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219: TO GOUVERNEUR MORRIS - George Washington, George Washington: A Collection 
George Washington: A Collection, compiled and edited by W.B. Allen (Indianapolis: Liberty Fund, 1988).
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TO GOUVERNEUR MORRIS
Philadelphia, December 22, 1795
My dear Sir:
I am become so unprofitable a corrispondent, and so remiss in my corrispondencies, that nothing but the kindness of my friends in overlooking these deficiencies, could induce them to favor me with a continuance of their letters; which, to me, are at once pleasing, interesting, and useful. To a man immersed in debt, and seeing no prospect of extrication but by an act of insolvency (perhaps absolvency would be a better word) I compare myself: and like him too, affraid to examine the items of the account, I will, at once, make a lumping acknowledgment of the receipt of many interesting private letters from you, previous to your last arrival in England; and will begin with those of the 3d. of July and 22d. of Augt. subsequent thereto.
As the British government has repealed the order for seizing our Provision Vessels, little more need be said on that head than that it was the principle which constituted the most obnoxious and exceptionable part thereof; and the predicament in which this country was thereby placed in her relations with France. Admitting therefore that the compensation to some individuals was adequate to what it might have been in another quarter, yet the exceptions to it on these grounds, remained the same.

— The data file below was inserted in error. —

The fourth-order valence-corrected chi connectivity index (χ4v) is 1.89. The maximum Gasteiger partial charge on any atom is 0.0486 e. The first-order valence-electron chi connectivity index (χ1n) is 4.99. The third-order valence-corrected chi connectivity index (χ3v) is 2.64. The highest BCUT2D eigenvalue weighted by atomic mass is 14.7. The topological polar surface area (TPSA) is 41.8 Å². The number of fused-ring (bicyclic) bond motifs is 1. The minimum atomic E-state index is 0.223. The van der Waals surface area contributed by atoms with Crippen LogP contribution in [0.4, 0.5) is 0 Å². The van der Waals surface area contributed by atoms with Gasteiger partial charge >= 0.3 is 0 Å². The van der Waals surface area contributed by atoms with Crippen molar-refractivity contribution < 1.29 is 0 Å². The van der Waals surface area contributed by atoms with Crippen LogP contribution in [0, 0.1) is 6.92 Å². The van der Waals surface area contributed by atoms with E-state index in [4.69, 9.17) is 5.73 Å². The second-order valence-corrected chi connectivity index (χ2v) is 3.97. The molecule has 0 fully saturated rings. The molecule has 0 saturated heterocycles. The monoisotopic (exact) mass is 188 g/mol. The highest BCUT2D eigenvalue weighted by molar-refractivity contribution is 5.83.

Continued grievances with Great BritainI do not think Colo. Innes’s report to the Govr. of Kentucky was entirely free from exceptions; but let the report be accompanied with the following remarks. 1. That the one which Lord Grenville might have seen published, was disclaimed by Colo. Innes as soon as it appeared in the public Gazettes, on account of its incorrectness. 2. An irritable spirit at that time pervaded all our people at the Westward, arising from a combination of causes (but from none more powerful than the analogous proceedings of Great Britain in the North, with those of Spain in the South, towards the United States and their Indian borderers) which spirit required some management and soothing. But 3. and principally, Lord Grenville if he had adverted to the many remonstrances which have gone from this country against the conduct of his own; which I will take the liberty to say has been as impolitic for their Nation (if Peace and a good understanding with this, was its object) as it has been irritating to us. And that it may not be conceived that I am speaking at random, let his Lordship be asked if we have not complained, that some of their naval Officers have insulted and menaced us in our own Ports? That they have violated our national rights, by searching Vessels, and impressing Seamen within our acknowledged Jurisdiction? and in an outrageous manner have seized the latter by entire crews in the West Indies, and done the like, but not so extensively, in all parts of the World? That the Bermudian Privateers, or to speak more correctly, Pirates; and the Admiralty Court of that Island, have committed the most atrocious depredations and violences on our Commerce in capturing, and in their adjudications afterwards, as were never tolerated in any well organized or efficient government? That their Governor of Upper Canada has ordered, in an official, and formal manner, Settlers within our own territory (and far removed from the Posts they have withheld from us) to withdraw, and forbid others to settle on the same? That the persons to whom their Indian Affairs are entrusted, have taken unwearied pains, and practiced every deception to keep those people in a state of irritation and disquietude with us; and, to the last moment, exerted every nerve to prevent the Treaty which has lately been concluded between the United States and them, from taking effect?